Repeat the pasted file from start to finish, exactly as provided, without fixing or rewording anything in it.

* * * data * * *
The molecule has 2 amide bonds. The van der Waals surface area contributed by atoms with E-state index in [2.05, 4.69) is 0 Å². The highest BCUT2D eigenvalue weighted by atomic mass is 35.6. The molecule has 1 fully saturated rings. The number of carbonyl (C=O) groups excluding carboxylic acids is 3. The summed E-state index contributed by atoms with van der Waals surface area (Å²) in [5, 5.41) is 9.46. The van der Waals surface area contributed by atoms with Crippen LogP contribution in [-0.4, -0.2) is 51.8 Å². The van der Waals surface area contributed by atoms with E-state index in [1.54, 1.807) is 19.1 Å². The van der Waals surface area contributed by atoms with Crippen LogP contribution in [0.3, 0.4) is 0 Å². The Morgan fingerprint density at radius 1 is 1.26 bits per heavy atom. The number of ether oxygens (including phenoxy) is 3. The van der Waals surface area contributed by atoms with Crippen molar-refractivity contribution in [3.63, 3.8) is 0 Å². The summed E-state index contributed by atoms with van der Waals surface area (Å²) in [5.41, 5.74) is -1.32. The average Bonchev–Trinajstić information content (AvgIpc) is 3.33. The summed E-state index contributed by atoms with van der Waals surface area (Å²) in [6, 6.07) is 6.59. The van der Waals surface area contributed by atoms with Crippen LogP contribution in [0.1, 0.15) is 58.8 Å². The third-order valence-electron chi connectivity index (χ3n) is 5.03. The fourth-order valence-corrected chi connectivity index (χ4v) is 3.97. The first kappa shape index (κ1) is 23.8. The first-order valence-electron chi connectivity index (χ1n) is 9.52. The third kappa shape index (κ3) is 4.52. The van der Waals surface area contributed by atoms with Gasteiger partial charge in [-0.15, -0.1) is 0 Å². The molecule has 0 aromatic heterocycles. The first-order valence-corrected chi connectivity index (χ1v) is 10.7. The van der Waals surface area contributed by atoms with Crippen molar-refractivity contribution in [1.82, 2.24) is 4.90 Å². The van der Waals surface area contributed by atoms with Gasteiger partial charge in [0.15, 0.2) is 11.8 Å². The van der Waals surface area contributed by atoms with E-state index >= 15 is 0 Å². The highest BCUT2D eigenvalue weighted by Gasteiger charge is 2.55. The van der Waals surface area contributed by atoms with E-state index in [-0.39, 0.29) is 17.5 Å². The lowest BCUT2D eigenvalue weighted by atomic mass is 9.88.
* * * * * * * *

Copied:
The molecule has 2 amide bonds. The van der Waals surface area contributed by atoms with E-state index in [2.05, 4.69) is 0 Å². The highest BCUT2D eigenvalue weighted by atomic mass is 35.6. The molecule has 1 fully saturated rings. The number of carbonyl (C=O) groups excluding carboxylic acids is 3. The summed E-state index contributed by atoms with van der Waals surface area (Å²) in [5, 5.41) is 9.46. The van der Waals surface area contributed by atoms with Crippen LogP contribution in [-0.4, -0.2) is 51.8 Å². The van der Waals surface area contributed by atoms with E-state index in [1.54, 1.807) is 19.1 Å². The van der Waals surface area contributed by atoms with Crippen LogP contribution in [0.3, 0.4) is 0 Å². The Morgan fingerprint density at radius 1 is 1.26 bits per heavy atom. The number of ether oxygens (including phenoxy) is 3. The van der Waals surface area contributed by atoms with Crippen molar-refractivity contribution in [3.63, 3.8) is 0 Å². The summed E-state index contributed by atoms with van der Waals surface area (Å²) in [5.41, 5.74) is -1.32. The average Bonchev–Trinajstić information content (AvgIpc) is 3.33. The summed E-state index contributed by atoms with van der Waals surface area (Å²) in [6, 6.07) is 6.59. The van der Waals surface area contributed by atoms with Crippen LogP contribution in [0.1, 0.15) is 58.8 Å². The third-order valence-electron chi connectivity index (χ3n) is 5.03. The fourth-order valence-corrected chi connectivity index (χ4v) is 3.97. The first kappa shape index (κ1) is 23.8. The first-order valence-electron chi connectivity index (χ1n) is 9.52. The third kappa shape index (κ3) is 4.52. The van der Waals surface area contributed by atoms with Gasteiger partial charge in [-0.15, -0.1) is 0 Å². The molecule has 0 aromatic heterocycles. The first-order valence-corrected chi connectivity index (χ1v) is 10.7. The van der Waals surface area contributed by atoms with Crippen molar-refractivity contribution in [1.82, 2.24) is 4.90 Å². The van der Waals surface area contributed by atoms with Gasteiger partial charge in [0.15, 0.2) is 11.8 Å². The van der Waals surface area contributed by atoms with E-state index >= 15 is 0 Å². The highest BCUT2D eigenvalue weighted by Gasteiger charge is 2.55. The van der Waals surface area contributed by atoms with E-state index in [-0.39, 0.29) is 17.5 Å². The lowest BCUT2D eigenvalue weighted by atomic mass is 9.88.